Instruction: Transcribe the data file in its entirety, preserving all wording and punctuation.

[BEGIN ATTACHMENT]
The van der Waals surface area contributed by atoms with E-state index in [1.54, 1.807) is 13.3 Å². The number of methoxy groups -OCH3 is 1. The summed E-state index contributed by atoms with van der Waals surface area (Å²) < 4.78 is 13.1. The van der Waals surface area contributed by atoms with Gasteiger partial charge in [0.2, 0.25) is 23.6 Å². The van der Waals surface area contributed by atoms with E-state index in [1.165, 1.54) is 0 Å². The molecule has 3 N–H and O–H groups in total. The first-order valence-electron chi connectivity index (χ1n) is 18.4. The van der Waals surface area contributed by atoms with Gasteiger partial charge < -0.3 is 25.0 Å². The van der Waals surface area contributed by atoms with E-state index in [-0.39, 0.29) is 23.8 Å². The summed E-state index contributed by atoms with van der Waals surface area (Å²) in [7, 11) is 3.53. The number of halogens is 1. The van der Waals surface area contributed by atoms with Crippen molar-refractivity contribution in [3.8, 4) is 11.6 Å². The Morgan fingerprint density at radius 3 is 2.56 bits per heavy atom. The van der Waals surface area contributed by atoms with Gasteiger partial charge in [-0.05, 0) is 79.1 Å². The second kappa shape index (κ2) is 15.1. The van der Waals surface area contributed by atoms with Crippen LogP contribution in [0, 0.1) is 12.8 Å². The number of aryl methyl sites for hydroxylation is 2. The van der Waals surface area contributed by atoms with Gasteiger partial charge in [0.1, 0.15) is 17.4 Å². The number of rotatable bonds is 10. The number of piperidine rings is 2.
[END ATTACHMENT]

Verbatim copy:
The van der Waals surface area contributed by atoms with E-state index in [1.54, 1.807) is 13.3 Å². The number of methoxy groups -OCH3 is 1. The summed E-state index contributed by atoms with van der Waals surface area (Å²) < 4.78 is 13.1. The van der Waals surface area contributed by atoms with Gasteiger partial charge in [0.2, 0.25) is 23.6 Å². The van der Waals surface area contributed by atoms with E-state index in [1.165, 1.54) is 0 Å². The molecule has 3 N–H and O–H groups in total. The first-order valence-electron chi connectivity index (χ1n) is 18.4. The van der Waals surface area contributed by atoms with Gasteiger partial charge < -0.3 is 25.0 Å². The van der Waals surface area contributed by atoms with E-state index in [-0.39, 0.29) is 23.8 Å². The summed E-state index contributed by atoms with van der Waals surface area (Å²) in [7, 11) is 3.53. The number of halogens is 1. The van der Waals surface area contributed by atoms with Crippen molar-refractivity contribution in [3.8, 4) is 11.6 Å². The Morgan fingerprint density at radius 3 is 2.56 bits per heavy atom. The van der Waals surface area contributed by atoms with Gasteiger partial charge in [-0.05, 0) is 79.1 Å². The second kappa shape index (κ2) is 15.1. The van der Waals surface area contributed by atoms with Crippen LogP contribution in [0, 0.1) is 12.8 Å². The number of aryl methyl sites for hydroxylation is 2. The van der Waals surface area contributed by atoms with Gasteiger partial charge in [0.1, 0.15) is 17.4 Å². The number of rotatable bonds is 10. The number of piperidine rings is 2.